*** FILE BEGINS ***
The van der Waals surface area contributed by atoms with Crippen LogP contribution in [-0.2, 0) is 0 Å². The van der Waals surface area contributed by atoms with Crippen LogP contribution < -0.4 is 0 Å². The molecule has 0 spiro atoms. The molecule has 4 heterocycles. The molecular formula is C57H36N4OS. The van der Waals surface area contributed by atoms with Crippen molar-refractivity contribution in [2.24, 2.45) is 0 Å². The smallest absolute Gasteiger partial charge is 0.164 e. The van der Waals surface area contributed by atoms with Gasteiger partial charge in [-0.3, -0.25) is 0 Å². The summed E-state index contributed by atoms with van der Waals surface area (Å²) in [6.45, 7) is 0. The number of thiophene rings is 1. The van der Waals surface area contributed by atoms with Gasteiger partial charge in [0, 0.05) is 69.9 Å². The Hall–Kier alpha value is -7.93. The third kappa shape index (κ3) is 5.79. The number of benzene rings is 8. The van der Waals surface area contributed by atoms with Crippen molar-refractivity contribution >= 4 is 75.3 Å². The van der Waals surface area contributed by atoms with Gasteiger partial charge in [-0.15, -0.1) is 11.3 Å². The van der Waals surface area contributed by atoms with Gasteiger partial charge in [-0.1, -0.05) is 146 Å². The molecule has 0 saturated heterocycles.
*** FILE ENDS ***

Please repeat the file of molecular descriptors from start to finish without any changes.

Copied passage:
The van der Waals surface area contributed by atoms with Crippen LogP contribution in [-0.2, 0) is 0 Å². The van der Waals surface area contributed by atoms with Crippen LogP contribution < -0.4 is 0 Å². The molecule has 0 spiro atoms. The molecule has 4 heterocycles. The molecular formula is C57H36N4OS. The van der Waals surface area contributed by atoms with Crippen molar-refractivity contribution in [2.24, 2.45) is 0 Å². The smallest absolute Gasteiger partial charge is 0.164 e. The van der Waals surface area contributed by atoms with Gasteiger partial charge in [-0.3, -0.25) is 0 Å². The summed E-state index contributed by atoms with van der Waals surface area (Å²) in [6.45, 7) is 0. The number of thiophene rings is 1. The van der Waals surface area contributed by atoms with Gasteiger partial charge in [0, 0.05) is 69.9 Å². The Hall–Kier alpha value is -7.93. The third kappa shape index (κ3) is 5.79. The number of benzene rings is 8. The van der Waals surface area contributed by atoms with Crippen molar-refractivity contribution >= 4 is 75.3 Å². The van der Waals surface area contributed by atoms with Gasteiger partial charge in [-0.15, -0.1) is 11.3 Å². The van der Waals surface area contributed by atoms with Gasteiger partial charge in [-0.1, -0.05) is 146 Å². The molecule has 0 saturated heterocycles.